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Ketura (Hebrew: קְטוּרָה‬) is a kibbutz in southern Israel. Located north of Eilat in the Arabah valley, it falls under the jurisdiction of Hevel Eilot Regional Council. In 2016 it had a population of 486.[1]

PikiWiki Israel 29353 Guest houses in Kibbutz Ketura.JPG
Ketura is located in Southern Negev region of Israel
Coordinates: 29°58′3.36″N 35°4′15.24″E / 29.9676000°N 35.0709000°E / 29.9676000; 35.0709000Coordinates: 29°58′3.36″N 35°4′15.24″E / 29.9676000°N 35.0709000°E / 29.9676000; 35.0709000
District Southern
Council Hevel Eilot
Affiliation Kibbutz Movement
Founded November 1973
Founded by American immigrants
Population (2016)[1] 486



Ketura was founded in November 1973 by a group of young American Jewish immigrants, most of them members of the Zionist youth movement Young Judaea.[2] Its name was taken from a nearby hill and wadi, and is also the name of the second wife of Abraham (Genesis 25:1). Difficulties in the early years frustrated many of the inhabitants of the kibbutz, which caused many of the founders to leave. At the same time, more Young Judaeans joined the community, along with a variety of other immigrants as well as Israel Boy and Girl Scouts Federation graduates. Ketura is in the Southern Arava - Hevel Eilot Regional Council.

Today Ketura has about 150 members and several young families who are candidates to become members. During the year there are about 450 people living on Ketura, members and their families, students in the Arava Institute, volunteers from around the world, AICAT students from around the world, NOAM youth Movement members in various programs such as gap year or shnat sherut, and researchers who come to work in regional institutes.

Religious cultureEdit

Ketura is unique among kibbutzim for its religious pluralism. Although the kibbutz is not considered a religious kibbutz, Kashrut and Shabbat are observed in the dining room, public areas, and at social and cultural events, and there is a functioning congregation-led egalitarian synagogue. The population of the kibbutz is composed of observant, masorati, and secular members, an unusual situation for a kibbutz. Ketura received the Speaker of the Knesset Prize for religious tolerance as a result of its religious progressiveness.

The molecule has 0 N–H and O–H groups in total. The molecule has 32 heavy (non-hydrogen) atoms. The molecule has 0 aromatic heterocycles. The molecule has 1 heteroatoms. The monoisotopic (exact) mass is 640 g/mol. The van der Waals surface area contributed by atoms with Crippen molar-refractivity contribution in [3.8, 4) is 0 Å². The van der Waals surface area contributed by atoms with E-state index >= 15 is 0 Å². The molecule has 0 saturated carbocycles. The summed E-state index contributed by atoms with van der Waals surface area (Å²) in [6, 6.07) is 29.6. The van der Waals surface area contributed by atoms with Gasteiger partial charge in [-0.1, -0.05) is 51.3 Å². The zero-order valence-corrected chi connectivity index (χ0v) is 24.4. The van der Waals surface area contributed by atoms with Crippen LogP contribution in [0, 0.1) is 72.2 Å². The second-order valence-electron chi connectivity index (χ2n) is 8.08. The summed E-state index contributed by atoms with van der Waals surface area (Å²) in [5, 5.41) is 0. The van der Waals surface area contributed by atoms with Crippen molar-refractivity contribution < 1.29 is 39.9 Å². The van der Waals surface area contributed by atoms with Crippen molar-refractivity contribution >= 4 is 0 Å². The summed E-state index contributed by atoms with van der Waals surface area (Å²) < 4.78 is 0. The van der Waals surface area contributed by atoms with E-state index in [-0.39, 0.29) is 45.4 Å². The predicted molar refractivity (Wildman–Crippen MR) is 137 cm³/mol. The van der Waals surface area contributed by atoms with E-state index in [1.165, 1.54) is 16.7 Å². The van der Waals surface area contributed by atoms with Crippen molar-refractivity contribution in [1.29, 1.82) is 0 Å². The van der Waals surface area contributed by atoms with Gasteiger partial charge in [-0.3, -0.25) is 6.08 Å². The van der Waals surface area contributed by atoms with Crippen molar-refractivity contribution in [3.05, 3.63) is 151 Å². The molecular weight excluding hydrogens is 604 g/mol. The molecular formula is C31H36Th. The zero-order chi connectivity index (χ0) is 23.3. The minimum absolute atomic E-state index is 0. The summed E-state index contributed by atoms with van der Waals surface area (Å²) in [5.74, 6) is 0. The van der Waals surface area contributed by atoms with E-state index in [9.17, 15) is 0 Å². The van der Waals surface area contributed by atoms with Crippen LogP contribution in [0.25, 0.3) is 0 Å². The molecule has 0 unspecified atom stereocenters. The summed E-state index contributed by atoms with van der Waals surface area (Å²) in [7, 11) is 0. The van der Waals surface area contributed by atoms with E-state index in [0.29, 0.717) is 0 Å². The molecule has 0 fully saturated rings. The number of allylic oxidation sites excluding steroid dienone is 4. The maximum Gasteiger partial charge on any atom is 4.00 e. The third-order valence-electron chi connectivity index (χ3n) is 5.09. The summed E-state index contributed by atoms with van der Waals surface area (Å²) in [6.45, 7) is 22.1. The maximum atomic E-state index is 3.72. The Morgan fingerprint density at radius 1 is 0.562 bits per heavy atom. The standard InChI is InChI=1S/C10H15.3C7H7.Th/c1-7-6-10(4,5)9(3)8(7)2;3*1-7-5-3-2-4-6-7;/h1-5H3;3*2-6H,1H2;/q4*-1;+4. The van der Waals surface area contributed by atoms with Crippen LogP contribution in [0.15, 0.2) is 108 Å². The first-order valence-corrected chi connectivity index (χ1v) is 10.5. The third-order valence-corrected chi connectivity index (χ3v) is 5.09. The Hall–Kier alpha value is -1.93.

Algae production at Kibbuz Ketura

Agricultural enterprises of the kibbutz include a date orchard. The kibbutz is most well known for its guest house and educational seminar center — Keren Kolot[3] — and its partnership in the local algae factory, Algatech[4] which processes haematococcus algae through a filtration system in order to extract natural astaxanthin. The extract is then sold around the world as a natural ingredient and pigment for use in cosmetics; and as a nutraceutical. Ketura is also a partner in the Arava Power Company (APC),[5] producing electricity from solar panels. There is one 4.95MW field on the kibbutz, Ketura Sun, with a second 40MW field opened in 2015, then the largest in Israel.[6]

Economic cooperation with other kibbutzim in the area includes a regional date-packing plant, Ardom Computing Services, and Ardag, a large fish hatchery near Eilat. Many members work outside the kibbutz in professional positions such as teachers, physical and occupational therapists, researchers, social workers, and more. Ketura also offers accounting and bookkeeping services, with many members working in these positions. A number of members work in the local NGO - The Arava Institute for Environmental Studies (


Ketura is part of the Green Kibbutz movement. In addition to promoting awareness, recycling and opening a second hand store, Ketura planted a community garden and operates a high-tech algae farm.[7]

Members of Ketura founded the Arava Institute for Environmental Studies (AIES), which is located at Ketura. The institute promotes regional environmental cooperation between Israelis, Palestinians and residents of neighbouring Arab countries in environmental matters, with a focus on the desert ecosystem.[8]

The Judean Date Palm at Ketura, nicknamed Methuselah

The only surviving example of the Judean Date Palm, artificially germinated from 2,000-year-old seeds discovered in archaeological excavations, was planted in Ketura and continues to survive there.

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